verb (used with object)
to eat quickly and voraciously; scarf (often followed by down or up).
Snarf, “to eat greedily or voraciously,” is a slang word, originally American, and like many if not most slang terms, it has an obscure etymology. Some authorities claim snarf to be a variant of scarf “to eat greedily,” or a combination of the verbs snort and scarf. Snarf is just as likely to be onomatopoeic, as of the sound of pigs feeding at a trough. Snarf entered English in the late 1960s.
“My kids snarf these like candy,” he said.
We don’t just snarf down the Hershey bars and gummy bears directly from the bag. We pour ourselves a glass of wine as well ….
a good deed or favor; an instance of kindness: benignities born of selfless devotion.
Benignity comes via Old and Middle French from the Latin noun benignitās (inflectional stem benignitāt-) “kindness, graciousness, friendliness,” a derivative of the adjective benignus “kind, gracious, benign.” Benignus is composed of the adverb bene “well, neatly, rightly” (from the adjective bonus “good”) and –gnus, a suffix derived from the base of the verb gignere “to beget” (the sense is “good by nature, naturally good”; consider its English opposite, malign). Benignity entered English in the second half of the 14th century.
… there are young men and maidens pacing to and fro beside me, and to them the moon is only one of the innumerable benignities with which nature smiles on youth and love.
with a thousand generous benignities she stifled my ‘no’s,’ … and all I had breath to say at last, was, that ‘there was time enough for plans of that kind.’
of or relating to existence: Does climate change pose an existential threat to humanity?
Existential comes from Late Latin existentiālis “relating to existence,” an adjective form of ex(s)istentia “existence, state of existing, something that exists.” Ex(s)istentia is in turn based on classical Latin ex(s)istere “to exist, appear, emerge,” a verb composed of the prefix ex- “out of” and sistere “to stand, cause to stand, stop, set up.” In its first sense “of or relating to existence,” as in “The economic downturn posed an existential threat to small businesses,” existential is recorded in English in the mid-1600s. The second sense of existential, “of, relating to, or characteristic of philosophical existentialism; concerned with the nature of human existence as determined by the individual’s freely made choices,” is found by the late 1800s. Existentialism comes from German Existentialismus, coined in 1919. It is a movement closely associated with such philosophers as Jean-Paul Sartre and Martin Heidegger, and stresses the individual’s unique position as a self-determining agent responsible for making meaningful, authentic choices in a universe seen as purposeless or irrational.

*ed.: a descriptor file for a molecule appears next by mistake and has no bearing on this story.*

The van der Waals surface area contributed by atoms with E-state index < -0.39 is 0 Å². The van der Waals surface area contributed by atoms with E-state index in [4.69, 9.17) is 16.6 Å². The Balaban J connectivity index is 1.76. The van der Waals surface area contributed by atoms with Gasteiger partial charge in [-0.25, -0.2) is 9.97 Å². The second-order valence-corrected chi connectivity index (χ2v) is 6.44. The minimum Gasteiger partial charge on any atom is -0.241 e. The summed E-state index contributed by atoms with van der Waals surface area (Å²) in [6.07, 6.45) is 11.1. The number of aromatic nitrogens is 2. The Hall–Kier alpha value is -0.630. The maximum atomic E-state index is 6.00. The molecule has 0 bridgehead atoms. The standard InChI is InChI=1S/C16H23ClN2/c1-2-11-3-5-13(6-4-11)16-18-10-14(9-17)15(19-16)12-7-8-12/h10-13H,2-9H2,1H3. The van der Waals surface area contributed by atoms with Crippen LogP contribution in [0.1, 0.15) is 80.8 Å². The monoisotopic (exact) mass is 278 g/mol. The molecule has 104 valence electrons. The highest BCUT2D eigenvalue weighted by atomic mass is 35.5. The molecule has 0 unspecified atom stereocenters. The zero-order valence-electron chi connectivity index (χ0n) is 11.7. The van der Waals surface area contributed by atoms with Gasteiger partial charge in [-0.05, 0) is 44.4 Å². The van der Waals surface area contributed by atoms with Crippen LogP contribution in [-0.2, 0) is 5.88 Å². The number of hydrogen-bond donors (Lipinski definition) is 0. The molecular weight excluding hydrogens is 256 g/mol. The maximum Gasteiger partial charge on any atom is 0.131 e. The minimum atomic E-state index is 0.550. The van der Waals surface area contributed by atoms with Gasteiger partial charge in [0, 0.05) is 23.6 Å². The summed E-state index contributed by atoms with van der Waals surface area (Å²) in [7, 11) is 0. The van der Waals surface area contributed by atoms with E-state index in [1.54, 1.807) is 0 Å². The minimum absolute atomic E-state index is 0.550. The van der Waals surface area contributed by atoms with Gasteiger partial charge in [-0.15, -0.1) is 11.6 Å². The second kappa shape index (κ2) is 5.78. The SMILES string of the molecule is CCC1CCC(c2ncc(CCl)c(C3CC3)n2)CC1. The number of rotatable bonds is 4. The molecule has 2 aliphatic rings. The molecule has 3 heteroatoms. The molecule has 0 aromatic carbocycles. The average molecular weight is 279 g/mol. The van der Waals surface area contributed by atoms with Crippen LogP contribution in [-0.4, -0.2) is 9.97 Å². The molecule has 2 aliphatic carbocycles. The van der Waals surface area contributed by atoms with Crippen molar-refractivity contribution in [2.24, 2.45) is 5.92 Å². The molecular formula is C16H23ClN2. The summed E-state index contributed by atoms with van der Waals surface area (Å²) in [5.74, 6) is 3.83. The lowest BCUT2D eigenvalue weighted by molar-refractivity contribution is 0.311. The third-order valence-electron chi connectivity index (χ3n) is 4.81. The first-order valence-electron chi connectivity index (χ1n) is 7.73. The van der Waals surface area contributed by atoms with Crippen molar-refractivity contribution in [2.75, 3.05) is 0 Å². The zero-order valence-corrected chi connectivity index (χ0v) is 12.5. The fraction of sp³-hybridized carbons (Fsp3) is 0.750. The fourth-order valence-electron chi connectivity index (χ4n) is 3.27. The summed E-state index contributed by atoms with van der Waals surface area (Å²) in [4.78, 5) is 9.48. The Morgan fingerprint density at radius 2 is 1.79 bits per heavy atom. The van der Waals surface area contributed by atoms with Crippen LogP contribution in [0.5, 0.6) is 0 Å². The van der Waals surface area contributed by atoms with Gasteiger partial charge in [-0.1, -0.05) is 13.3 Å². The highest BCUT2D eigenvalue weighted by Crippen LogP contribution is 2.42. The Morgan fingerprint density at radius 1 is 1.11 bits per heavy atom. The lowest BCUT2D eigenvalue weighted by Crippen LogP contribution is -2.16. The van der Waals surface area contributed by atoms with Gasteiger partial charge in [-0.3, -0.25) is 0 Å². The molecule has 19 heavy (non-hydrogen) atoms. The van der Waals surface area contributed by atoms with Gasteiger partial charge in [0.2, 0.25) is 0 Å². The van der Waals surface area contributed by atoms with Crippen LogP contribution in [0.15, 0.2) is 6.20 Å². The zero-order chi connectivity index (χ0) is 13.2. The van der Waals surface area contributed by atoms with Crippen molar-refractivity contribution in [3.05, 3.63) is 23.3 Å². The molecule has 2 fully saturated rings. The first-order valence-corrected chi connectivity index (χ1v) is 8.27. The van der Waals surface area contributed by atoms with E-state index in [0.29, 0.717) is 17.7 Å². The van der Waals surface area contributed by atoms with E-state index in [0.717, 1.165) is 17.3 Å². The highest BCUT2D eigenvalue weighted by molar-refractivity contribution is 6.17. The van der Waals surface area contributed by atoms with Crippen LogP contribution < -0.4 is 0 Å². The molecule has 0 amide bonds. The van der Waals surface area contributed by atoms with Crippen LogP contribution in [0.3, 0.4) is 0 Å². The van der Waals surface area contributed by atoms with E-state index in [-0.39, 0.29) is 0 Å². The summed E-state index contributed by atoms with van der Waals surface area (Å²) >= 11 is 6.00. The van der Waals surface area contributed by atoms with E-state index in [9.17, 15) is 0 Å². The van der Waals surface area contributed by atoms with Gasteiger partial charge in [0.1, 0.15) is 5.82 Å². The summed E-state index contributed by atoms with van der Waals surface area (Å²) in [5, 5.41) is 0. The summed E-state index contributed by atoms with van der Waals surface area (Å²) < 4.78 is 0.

I have a dream that the people in power, as well as the media, start treating this crisis like the existential emergency it is.
It is perhaps the darkest of all the existential crises facing the toy characters in these movies, although the film finds a clever way of having him [Forky] embrace his identity as a toy by intersecting it with what he loves about garbage.